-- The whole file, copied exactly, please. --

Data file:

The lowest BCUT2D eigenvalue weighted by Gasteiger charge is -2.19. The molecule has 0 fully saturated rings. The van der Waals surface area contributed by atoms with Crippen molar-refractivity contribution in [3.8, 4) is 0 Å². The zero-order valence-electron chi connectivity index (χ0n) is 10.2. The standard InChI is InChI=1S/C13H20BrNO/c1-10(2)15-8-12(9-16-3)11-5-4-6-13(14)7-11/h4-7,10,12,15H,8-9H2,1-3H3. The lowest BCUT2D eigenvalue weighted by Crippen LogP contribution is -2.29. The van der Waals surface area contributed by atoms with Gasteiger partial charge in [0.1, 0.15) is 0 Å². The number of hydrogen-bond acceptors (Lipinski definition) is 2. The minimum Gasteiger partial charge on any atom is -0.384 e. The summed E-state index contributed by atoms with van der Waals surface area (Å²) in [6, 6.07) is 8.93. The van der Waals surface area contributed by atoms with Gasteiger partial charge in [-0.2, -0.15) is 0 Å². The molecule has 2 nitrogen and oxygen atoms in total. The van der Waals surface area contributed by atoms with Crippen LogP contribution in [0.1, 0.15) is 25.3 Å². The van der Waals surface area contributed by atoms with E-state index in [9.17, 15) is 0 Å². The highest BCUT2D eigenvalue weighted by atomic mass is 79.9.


The lowest BCUT2D eigenvalue weighted by Gasteiger charge is -2.19. The molecule has 0 fully saturated rings. The van der Waals surface area contributed by atoms with Crippen molar-refractivity contribution in [3.8, 4) is 0 Å². The zero-order valence-electron chi connectivity index (χ0n) is 10.2. The standard InChI is InChI=1S/C13H20BrNO/c1-10(2)15-8-12(9-16-3)11-5-4-6-13(14)7-11/h4-7,10,12,15H,8-9H2,1-3H3. The lowest BCUT2D eigenvalue weighted by Crippen LogP contribution is -2.29. The van der Waals surface area contributed by atoms with Gasteiger partial charge in [0.1, 0.15) is 0 Å². The number of hydrogen-bond acceptors (Lipinski definition) is 2. The minimum Gasteiger partial charge on any atom is -0.384 e. The summed E-state index contributed by atoms with van der Waals surface area (Å²) in [6, 6.07) is 8.93. The van der Waals surface area contributed by atoms with Gasteiger partial charge in [-0.2, -0.15) is 0 Å². The molecule has 2 nitrogen and oxygen atoms in total. The van der Waals surface area contributed by atoms with Crippen LogP contribution in [0.1, 0.15) is 25.3 Å². The van der Waals surface area contributed by atoms with E-state index in [9.17, 15) is 0 Å². The highest BCUT2D eigenvalue weighted by atomic mass is 79.9.